FOUR additional sculptures are to be added to a heritage trail in Whitby telling the story of the town’s maritime history.

Scarborough Council’s planning committee has approved the new works by local artist Emma Stothard, which will be added to seven wire frame models that already make up the trail.

The heritage trail aims to provide local people and visitors an insight into the town’s fishing industry and its history. Each sculpture represents a character or story associated with Whitby’s fishing heritage. The new sculptures and their locations are:

  • Fisherman "Bridge Ender", Swing Bridge, Bridge Street – the sculpture includes a barrel and crate for public seating;
  • Hornblower, Church Street – it depicts the planting of the Penny Hedge on Ascension Day;
  • Lizzie, Church Street Slipway – the sculpture details a lady carrying a longline with a basket of mussels sited with a bench for public seating;
  • Herring Lassies, Bandstand, Scotch Head – it shows two Herring Lassies gutting fish at a table.

Each of the sculptures would incorporate a small piece of signage, worked into the design with a QR code that can be scanned and display information about about the work and its history.

The previously approved sculptures, also by Emma Stothard, included a fisherwife, a man mending a net, a woman knitting a gansey, photographer and artist Frank Meadow Sutcliffe, a crow’s nest with a lookout, Dora Walker (the only woman to hold a skipper’s licence in the North Sea during the First World War) and a herring lassie.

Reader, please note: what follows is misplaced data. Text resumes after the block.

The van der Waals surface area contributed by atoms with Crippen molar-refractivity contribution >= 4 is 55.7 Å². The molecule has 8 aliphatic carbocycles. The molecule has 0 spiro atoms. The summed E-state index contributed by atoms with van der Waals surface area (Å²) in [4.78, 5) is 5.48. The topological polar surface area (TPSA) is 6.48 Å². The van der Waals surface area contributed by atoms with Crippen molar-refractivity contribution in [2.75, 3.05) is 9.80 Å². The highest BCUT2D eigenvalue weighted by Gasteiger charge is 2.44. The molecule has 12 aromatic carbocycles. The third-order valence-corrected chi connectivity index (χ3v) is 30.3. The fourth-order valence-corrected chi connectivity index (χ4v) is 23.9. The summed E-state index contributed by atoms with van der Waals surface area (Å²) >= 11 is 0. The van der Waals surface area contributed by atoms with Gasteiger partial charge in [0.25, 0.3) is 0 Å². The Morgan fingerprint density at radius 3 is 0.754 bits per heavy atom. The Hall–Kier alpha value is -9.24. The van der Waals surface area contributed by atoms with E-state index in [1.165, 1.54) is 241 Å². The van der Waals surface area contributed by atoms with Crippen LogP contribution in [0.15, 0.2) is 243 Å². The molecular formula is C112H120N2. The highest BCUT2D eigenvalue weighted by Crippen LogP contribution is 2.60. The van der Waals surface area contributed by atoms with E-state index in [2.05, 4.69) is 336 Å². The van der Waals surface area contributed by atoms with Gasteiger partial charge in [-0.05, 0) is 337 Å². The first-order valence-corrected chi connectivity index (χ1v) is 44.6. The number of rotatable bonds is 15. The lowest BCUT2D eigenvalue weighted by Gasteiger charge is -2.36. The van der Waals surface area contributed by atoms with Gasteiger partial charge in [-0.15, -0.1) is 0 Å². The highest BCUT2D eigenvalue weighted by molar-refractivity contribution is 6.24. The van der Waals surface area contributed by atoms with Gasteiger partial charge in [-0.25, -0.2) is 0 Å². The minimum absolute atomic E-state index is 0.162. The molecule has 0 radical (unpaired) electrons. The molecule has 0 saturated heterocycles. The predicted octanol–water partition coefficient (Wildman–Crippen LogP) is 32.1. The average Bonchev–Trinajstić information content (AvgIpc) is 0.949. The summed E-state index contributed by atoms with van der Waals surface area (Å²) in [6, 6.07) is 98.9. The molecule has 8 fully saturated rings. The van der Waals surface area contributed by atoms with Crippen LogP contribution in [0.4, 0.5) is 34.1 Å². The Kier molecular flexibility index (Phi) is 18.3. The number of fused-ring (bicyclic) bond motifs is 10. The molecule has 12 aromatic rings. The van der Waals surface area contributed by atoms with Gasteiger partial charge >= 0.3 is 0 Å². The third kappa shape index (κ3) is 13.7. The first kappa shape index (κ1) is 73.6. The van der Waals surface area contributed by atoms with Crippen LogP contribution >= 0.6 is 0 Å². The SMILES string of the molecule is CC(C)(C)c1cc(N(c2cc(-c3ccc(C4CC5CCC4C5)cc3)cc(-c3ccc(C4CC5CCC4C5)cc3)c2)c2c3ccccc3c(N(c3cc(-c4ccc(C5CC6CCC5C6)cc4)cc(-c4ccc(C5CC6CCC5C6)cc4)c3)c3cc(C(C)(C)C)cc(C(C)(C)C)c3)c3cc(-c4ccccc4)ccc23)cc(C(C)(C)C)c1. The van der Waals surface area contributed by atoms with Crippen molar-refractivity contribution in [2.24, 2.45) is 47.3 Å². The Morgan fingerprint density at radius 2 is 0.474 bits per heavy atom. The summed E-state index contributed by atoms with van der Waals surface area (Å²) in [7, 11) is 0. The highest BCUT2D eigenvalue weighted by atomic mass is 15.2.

The committee approved the additional sculptures though not all the councillors were convinced.

Cllr Subash Sharma said it was “abhorrent” to him that only one artist had been involved in the scheme and was the lone vote against the plans.

He said: “This is not my idea of public art. I would like to see something that is more than a passing fancy. I have difficulty calling it art as I do not think it meets the level of what I consider art.”

Cllr Paul Riley added: “I don’t think they are terribly good but people seem to enjoy them.”

In response Whitby councillor Stewart Campbell said he disagreed with Cllr Sharma, while Cllr David Jeffels said the heritage trail was “first class”.